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Defence Exports

Volume 522: debated on Monday 31 January 2011

As I reported to the House during Question Time on 13 December, we are supporting defence exports through an active and innovative defence diplomacy initiative, working closely with the UKTI Defence and Security Organisation. Exports help to build and enhance relations with allies, to support the UK’s defence industry, and to drive down the cost of equipment for Britain’s armed forces. Ministers and officials from across the Government, including my right hon. Friend the Prime Minister, are already actively promoting British defence exports overseas.

Does the Minister agree that there is a real potential for increased defence exports and the increased jobs that they would bring to every part of the country? Perhaps he sees the Type 26 global combat ship as a perfect example of that potential.

The global combat ship frigate programme does indeed present a tremendous opportunity for the United Kingdom to put the policy into practice. I am delighted to say that we are in close discussion with the Canadians. My right hon. Friend the Secretary of State has just returned from an extremely profitable visit to Malaysia, Australia, New Zealand and Turkey. All those countries have expressed interest in joining the United Kingdom in a collaborative programme that would have the benefit of bringing together not only members of the Commonwealth but some of our key allies, while also driving down costs for the Royal Navy.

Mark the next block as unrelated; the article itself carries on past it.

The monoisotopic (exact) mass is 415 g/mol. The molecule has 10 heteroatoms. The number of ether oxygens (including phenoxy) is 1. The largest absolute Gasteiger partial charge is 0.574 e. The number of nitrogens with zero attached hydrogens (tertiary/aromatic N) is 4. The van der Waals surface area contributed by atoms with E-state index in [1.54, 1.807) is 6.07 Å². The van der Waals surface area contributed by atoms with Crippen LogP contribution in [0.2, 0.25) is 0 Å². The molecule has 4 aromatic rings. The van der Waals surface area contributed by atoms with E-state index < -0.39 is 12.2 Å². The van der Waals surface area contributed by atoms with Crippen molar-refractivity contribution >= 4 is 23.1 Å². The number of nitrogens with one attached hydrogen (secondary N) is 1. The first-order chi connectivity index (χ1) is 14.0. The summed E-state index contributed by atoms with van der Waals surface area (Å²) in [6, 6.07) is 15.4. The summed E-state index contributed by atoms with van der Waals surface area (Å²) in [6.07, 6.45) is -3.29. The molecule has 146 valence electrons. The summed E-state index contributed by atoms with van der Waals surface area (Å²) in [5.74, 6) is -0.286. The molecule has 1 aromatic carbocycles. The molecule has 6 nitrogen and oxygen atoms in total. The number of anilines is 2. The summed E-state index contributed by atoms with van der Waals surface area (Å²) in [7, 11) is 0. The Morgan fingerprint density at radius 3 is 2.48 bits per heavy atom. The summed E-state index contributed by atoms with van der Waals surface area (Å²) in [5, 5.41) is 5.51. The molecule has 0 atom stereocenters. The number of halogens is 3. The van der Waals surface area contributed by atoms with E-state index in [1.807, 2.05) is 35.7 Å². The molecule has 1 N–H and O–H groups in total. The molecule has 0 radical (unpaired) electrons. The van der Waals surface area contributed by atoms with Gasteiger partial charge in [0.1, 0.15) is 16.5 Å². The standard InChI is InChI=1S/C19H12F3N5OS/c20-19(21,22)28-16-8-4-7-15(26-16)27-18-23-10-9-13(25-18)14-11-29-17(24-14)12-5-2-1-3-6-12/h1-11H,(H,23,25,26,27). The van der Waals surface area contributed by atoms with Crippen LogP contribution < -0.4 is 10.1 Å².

Will the Minister tell us how he will protect the United Kingdom’s defence industry, as other Governments throughout the world protect theirs? Or will he be leaving it open to market forces, which will inevitably mean that our armed forces will be supplied by foreign Governments and companies?

The United Kingdom is the second largest exporter of defence equipment in the world. This is a fantastic opportunity that builds on the very strength of Britain’s defence industry, which is the second most successful in the world. It is that on which we are capitalising, it is that which we are determined to support overseas, and it is that which, I am pleased to say, commands respect overseas. Let us not knock it; let us support it.

At a time of necessary cuts in Government, some of my constituents would like to see the UKTI Defence and Security Organisation closed. What assurances are the Government given by our allies who receive defence exports that they will not use them to harm or, indeed, to intimidate their own people?

I am very sorry that the hon. Gentleman wants to see UKTI DSO closed. I can see a few Opposition Members whose faces reveal that they view that prospect with great alarm, as indeed do all my hon. Friends—as well as, I see, the shadow Secretary of State, the right hon. Member for East Renfrewshire (Mr Murphy). UKTI DSO is doing a fantastic job, but that job is not done in isolation; it is done in accordance with long-established law, under which we ensure to the best of our ability that we do not export irresponsibly.

I repeat to the hon. Gentleman, who clearly failed to understand the purport of my original message, that defence exports are not there simply to generate income. They are there to strengthen alliances with existing allies, and to promote alliances with new, important allies, in a very volatile world.